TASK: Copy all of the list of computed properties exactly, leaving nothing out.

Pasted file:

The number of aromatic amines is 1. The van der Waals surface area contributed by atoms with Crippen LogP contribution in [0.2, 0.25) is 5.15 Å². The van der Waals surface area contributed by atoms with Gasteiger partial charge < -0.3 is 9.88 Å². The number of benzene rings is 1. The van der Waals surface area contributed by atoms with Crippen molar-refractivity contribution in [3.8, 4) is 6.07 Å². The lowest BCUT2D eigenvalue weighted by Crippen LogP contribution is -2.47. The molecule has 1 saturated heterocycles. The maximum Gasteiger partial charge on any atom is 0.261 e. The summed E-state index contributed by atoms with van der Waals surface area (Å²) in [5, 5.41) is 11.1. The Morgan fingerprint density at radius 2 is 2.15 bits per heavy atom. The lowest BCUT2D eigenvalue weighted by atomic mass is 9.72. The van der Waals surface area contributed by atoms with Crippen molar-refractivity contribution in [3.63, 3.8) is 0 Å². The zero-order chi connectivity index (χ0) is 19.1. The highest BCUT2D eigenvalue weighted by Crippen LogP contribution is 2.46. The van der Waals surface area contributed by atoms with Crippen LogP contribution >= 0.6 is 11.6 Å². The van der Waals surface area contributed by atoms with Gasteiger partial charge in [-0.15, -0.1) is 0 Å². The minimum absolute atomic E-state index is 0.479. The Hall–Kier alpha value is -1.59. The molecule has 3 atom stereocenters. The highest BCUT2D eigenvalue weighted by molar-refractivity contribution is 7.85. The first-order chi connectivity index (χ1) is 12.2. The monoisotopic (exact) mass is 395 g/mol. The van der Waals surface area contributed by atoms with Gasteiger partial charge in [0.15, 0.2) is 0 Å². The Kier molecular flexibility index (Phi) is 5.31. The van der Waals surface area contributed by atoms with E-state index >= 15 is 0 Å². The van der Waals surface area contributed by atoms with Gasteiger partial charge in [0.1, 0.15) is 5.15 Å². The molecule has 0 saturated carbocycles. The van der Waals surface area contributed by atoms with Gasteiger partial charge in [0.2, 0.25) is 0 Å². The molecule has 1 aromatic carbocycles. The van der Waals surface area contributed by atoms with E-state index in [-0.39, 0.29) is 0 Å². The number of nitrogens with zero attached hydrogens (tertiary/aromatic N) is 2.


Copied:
The number of aromatic amines is 1. The van der Waals surface area contributed by atoms with Crippen LogP contribution in [0.2, 0.25) is 5.15 Å². The van der Waals surface area contributed by atoms with Gasteiger partial charge < -0.3 is 9.88 Å². The number of benzene rings is 1. The van der Waals surface area contributed by atoms with Crippen molar-refractivity contribution in [3.8, 4) is 6.07 Å². The lowest BCUT2D eigenvalue weighted by Crippen LogP contribution is -2.47. The molecule has 1 saturated heterocycles. The maximum Gasteiger partial charge on any atom is 0.261 e. The summed E-state index contributed by atoms with van der Waals surface area (Å²) in [5, 5.41) is 11.1. The Morgan fingerprint density at radius 2 is 2.15 bits per heavy atom. The lowest BCUT2D eigenvalue weighted by atomic mass is 9.72. The van der Waals surface area contributed by atoms with Crippen molar-refractivity contribution in [3.63, 3.8) is 0 Å². The zero-order chi connectivity index (χ0) is 19.1. The highest BCUT2D eigenvalue weighted by Crippen LogP contribution is 2.46. The van der Waals surface area contributed by atoms with Crippen LogP contribution >= 0.6 is 11.6 Å². The van der Waals surface area contributed by atoms with Gasteiger partial charge in [-0.15, -0.1) is 0 Å². The minimum absolute atomic E-state index is 0.479. The Hall–Kier alpha value is -1.59. The molecule has 3 atom stereocenters. The highest BCUT2D eigenvalue weighted by molar-refractivity contribution is 7.85. The first-order chi connectivity index (χ1) is 12.2. The monoisotopic (exact) mass is 395 g/mol. The van der Waals surface area contributed by atoms with Gasteiger partial charge in [0.15, 0.2) is 0 Å². The Kier molecular flexibility index (Phi) is 5.31. The van der Waals surface area contributed by atoms with E-state index >= 15 is 0 Å². The van der Waals surface area contributed by atoms with Gasteiger partial charge in [0.1, 0.15) is 5.15 Å². The molecule has 0 saturated carbocycles. The van der Waals surface area contributed by atoms with Gasteiger partial charge in [0.2, 0.25) is 0 Å². The molecule has 1 aromatic carbocycles. The van der Waals surface area contributed by atoms with E-state index in [-0.39, 0.29) is 0 Å². The number of nitrogens with zero attached hydrogens (tertiary/aromatic N) is 2.